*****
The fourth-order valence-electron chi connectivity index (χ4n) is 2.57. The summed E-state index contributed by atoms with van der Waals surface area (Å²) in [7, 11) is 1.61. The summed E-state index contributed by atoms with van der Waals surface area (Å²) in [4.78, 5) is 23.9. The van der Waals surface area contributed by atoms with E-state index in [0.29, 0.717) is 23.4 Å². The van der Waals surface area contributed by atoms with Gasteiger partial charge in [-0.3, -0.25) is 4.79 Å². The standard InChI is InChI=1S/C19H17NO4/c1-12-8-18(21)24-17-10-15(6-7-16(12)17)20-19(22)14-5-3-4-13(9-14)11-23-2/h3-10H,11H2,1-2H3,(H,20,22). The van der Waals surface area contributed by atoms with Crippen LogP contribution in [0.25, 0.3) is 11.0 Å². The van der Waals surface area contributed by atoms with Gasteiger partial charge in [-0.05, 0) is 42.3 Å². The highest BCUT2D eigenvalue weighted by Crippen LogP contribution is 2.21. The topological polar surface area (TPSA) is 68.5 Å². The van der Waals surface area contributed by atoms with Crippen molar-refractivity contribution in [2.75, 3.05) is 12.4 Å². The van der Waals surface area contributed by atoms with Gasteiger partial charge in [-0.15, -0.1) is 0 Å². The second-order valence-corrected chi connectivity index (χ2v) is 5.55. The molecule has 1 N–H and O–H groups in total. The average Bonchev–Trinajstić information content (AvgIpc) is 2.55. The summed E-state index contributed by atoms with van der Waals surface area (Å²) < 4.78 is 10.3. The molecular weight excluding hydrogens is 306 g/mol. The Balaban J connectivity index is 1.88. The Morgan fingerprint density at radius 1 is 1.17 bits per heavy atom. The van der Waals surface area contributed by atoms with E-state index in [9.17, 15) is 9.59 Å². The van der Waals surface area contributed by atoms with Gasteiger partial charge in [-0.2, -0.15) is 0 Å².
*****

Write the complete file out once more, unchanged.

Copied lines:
The fourth-order valence-electron chi connectivity index (χ4n) is 2.57. The summed E-state index contributed by atoms with van der Waals surface area (Å²) in [7, 11) is 1.61. The summed E-state index contributed by atoms with van der Waals surface area (Å²) in [4.78, 5) is 23.9. The van der Waals surface area contributed by atoms with E-state index in [0.29, 0.717) is 23.4 Å². The van der Waals surface area contributed by atoms with Gasteiger partial charge in [-0.3, -0.25) is 4.79 Å². The standard InChI is InChI=1S/C19H17NO4/c1-12-8-18(21)24-17-10-15(6-7-16(12)17)20-19(22)14-5-3-4-13(9-14)11-23-2/h3-10H,11H2,1-2H3,(H,20,22). The van der Waals surface area contributed by atoms with Crippen LogP contribution in [0.25, 0.3) is 11.0 Å². The van der Waals surface area contributed by atoms with Gasteiger partial charge in [-0.05, 0) is 42.3 Å². The highest BCUT2D eigenvalue weighted by Crippen LogP contribution is 2.21. The topological polar surface area (TPSA) is 68.5 Å². The van der Waals surface area contributed by atoms with Crippen molar-refractivity contribution in [2.75, 3.05) is 12.4 Å². The van der Waals surface area contributed by atoms with Gasteiger partial charge in [-0.15, -0.1) is 0 Å². The second-order valence-corrected chi connectivity index (χ2v) is 5.55. The molecule has 1 N–H and O–H groups in total. The average Bonchev–Trinajstić information content (AvgIpc) is 2.55. The summed E-state index contributed by atoms with van der Waals surface area (Å²) < 4.78 is 10.3. The molecular weight excluding hydrogens is 306 g/mol. The Balaban J connectivity index is 1.88. The Morgan fingerprint density at radius 1 is 1.17 bits per heavy atom. The van der Waals surface area contributed by atoms with E-state index in [9.17, 15) is 9.59 Å². The van der Waals surface area contributed by atoms with Gasteiger partial charge in [-0.2, -0.15) is 0 Å².